Some tiny fry were jumping in the shallows as I scanned the cathedral beat for signs of life. The Cathedral Beat is immediately below the Ridge Pool and is a nice piece of water in terms of flow and structure but it is very busy so I don’t bother fishing it (I like a bit of elbow room when wielding a fly rod). A heavy swirl well below where I was standing caught my eye so I moved down river to see what had caused the commotion. It looked to be too big a disturbance to be a salmon and sure enough a head appeared some 30 yards from me in the current – a seal.
These lads often chase the salmon up the river as far as the Ridge pool and they can do a lot of damage in the confined spaces of a river. Nothing can be done about this, as culling seals is not an option. Large numbers of seals live in the Moy estuary and can be seen sunning themselves on sandbanks further down river. I watched as he swam up to the bridge before he disappeared from view. I checked the time – I had to go and meet herself. Like the seal, I was due to get a bite to eat.
I was trying (unsuccessfully I might add) to tidy up the mess of feathers, hooks and other assorted odds and end which have accumulated on my fly tying bench. In amongst the detritus I found some flies so I thought I would share them with you.
First up is a Grey Winged Salmon Gosling. Goslings are widely used in this area for trout and the occasional salmon has grabbed one in passing before now. The difference with this one is the hook, a large bronze double (size 6 or 8). Tied on the tail of a cast for salmon it can do the business on lough or river. It looks so radically different to other salmon patterns I am sure it is taken sometimes just because the fish haven’t anything like it before.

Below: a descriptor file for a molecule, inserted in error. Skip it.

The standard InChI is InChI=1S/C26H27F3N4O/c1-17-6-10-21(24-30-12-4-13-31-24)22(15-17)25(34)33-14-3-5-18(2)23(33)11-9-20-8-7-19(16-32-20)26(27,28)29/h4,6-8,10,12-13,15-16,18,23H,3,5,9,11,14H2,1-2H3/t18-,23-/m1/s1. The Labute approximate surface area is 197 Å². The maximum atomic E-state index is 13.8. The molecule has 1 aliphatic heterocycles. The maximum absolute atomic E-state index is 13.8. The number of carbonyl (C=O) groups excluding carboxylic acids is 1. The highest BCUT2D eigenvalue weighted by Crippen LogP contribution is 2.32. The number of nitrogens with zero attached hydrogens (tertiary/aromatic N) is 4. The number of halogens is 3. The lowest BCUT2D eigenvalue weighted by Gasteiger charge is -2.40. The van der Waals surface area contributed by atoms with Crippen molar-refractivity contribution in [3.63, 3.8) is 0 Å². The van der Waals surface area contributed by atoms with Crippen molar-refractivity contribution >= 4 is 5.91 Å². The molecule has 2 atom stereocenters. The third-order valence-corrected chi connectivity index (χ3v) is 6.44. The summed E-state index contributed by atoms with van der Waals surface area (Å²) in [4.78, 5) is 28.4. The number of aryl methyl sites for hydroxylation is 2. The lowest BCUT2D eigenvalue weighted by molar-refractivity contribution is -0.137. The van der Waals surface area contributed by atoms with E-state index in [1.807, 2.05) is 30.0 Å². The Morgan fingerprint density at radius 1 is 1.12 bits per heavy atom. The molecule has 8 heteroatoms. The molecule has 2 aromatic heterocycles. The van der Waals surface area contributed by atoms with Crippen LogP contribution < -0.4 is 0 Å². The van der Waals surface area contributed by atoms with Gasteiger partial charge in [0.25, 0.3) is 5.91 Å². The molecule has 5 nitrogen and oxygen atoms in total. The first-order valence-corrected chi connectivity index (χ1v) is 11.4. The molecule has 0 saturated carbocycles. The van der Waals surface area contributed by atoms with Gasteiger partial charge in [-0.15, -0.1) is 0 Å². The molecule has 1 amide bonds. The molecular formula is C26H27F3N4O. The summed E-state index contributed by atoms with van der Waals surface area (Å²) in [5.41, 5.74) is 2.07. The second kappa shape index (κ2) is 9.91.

Next we have a variant of the Clan Chief, this one is tied in Fiery Brown colours. It is sporting a couple of strands of twinkle in the tail too and the head hackle comes from a grouse body feather. I tie this on a size 8 for salmon but there is no reason why it would not work for brownies on a size 12.
I love this fly. The Charlie MacLean hails from the outer isles and does well here on the small brown trout bog lakes. There is a bit of work required fitting all the materials on the hook but when you see this fly in the water and how those long hackle work with every pull of the line you will forget that it took you 20 minutes just to make one. I am toying with the notion of adding a glo-brite no4 head to this pattern
Friday morning and the weather vane on top of Lagduff Lodge is still firmly set in a Northerly airflow. Dry again today so the fishing will be little more than casting practice, leaving me less than overjoyed
I fished from pol Garrow down to the Rock Pool but the only fish I saw was a large resident who made a terrific splash in the Brigadier’s pool. Small flies like the Black Pennel, Blue Charm and Stoat’s Tail were all given a swim but without success. Time to head back to the comforts of the lodge.
The walls were decorated with old photos of past glories and the fishing register had pride of place on the table in the sitting room. 155 salmon had been landed from the beat this season but we were not going to be adding to that impressive total this week!
Gawn, who had been fishing down river returned to say he had an offer from what he was fairly sure was a salmon but the fish didn’t stick and we remained fishless apart from Julian’s early success with a Sea Trout